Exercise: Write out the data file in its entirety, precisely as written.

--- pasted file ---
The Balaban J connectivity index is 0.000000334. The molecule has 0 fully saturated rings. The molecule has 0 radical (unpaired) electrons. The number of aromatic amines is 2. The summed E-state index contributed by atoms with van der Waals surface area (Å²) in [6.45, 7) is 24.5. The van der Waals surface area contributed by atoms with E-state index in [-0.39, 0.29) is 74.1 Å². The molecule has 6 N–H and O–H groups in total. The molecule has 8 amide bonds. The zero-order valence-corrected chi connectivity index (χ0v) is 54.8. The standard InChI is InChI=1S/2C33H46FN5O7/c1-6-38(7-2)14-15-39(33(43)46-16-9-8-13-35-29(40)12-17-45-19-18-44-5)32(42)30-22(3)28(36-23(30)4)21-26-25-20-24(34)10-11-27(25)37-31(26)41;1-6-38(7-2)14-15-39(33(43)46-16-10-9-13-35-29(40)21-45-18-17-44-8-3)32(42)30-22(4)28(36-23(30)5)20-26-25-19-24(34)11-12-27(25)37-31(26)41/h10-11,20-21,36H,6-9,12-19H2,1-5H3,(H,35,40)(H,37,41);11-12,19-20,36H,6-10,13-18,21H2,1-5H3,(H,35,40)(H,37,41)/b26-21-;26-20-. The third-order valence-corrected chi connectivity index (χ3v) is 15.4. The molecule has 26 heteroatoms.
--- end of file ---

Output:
The Balaban J connectivity index is 0.000000334. The molecule has 0 fully saturated rings. The molecule has 0 radical (unpaired) electrons. The number of aromatic amines is 2. The summed E-state index contributed by atoms with van der Waals surface area (Å²) in [6.45, 7) is 24.5. The van der Waals surface area contributed by atoms with E-state index in [-0.39, 0.29) is 74.1 Å². The molecule has 6 N–H and O–H groups in total. The molecule has 8 amide bonds. The zero-order valence-corrected chi connectivity index (χ0v) is 54.8. The standard InChI is InChI=1S/2C33H46FN5O7/c1-6-38(7-2)14-15-39(33(43)46-16-9-8-13-35-29(40)12-17-45-19-18-44-5)32(42)30-22(3)28(36-23(30)4)21-26-25-20-24(34)10-11-27(25)37-31(26)41;1-6-38(7-2)14-15-39(33(43)46-16-10-9-13-35-29(40)21-45-18-17-44-8-3)32(42)30-22(4)28(36-23(30)5)20-26-25-19-24(34)11-12-27(25)37-31(26)41/h10-11,20-21,36H,6-9,12-19H2,1-5H3,(H,35,40)(H,37,41);11-12,19-20,36H,6-10,13-18,21H2,1-5H3,(H,35,40)(H,37,41)/b26-21-;26-20-. The third-order valence-corrected chi connectivity index (χ3v) is 15.4. The molecule has 26 heteroatoms.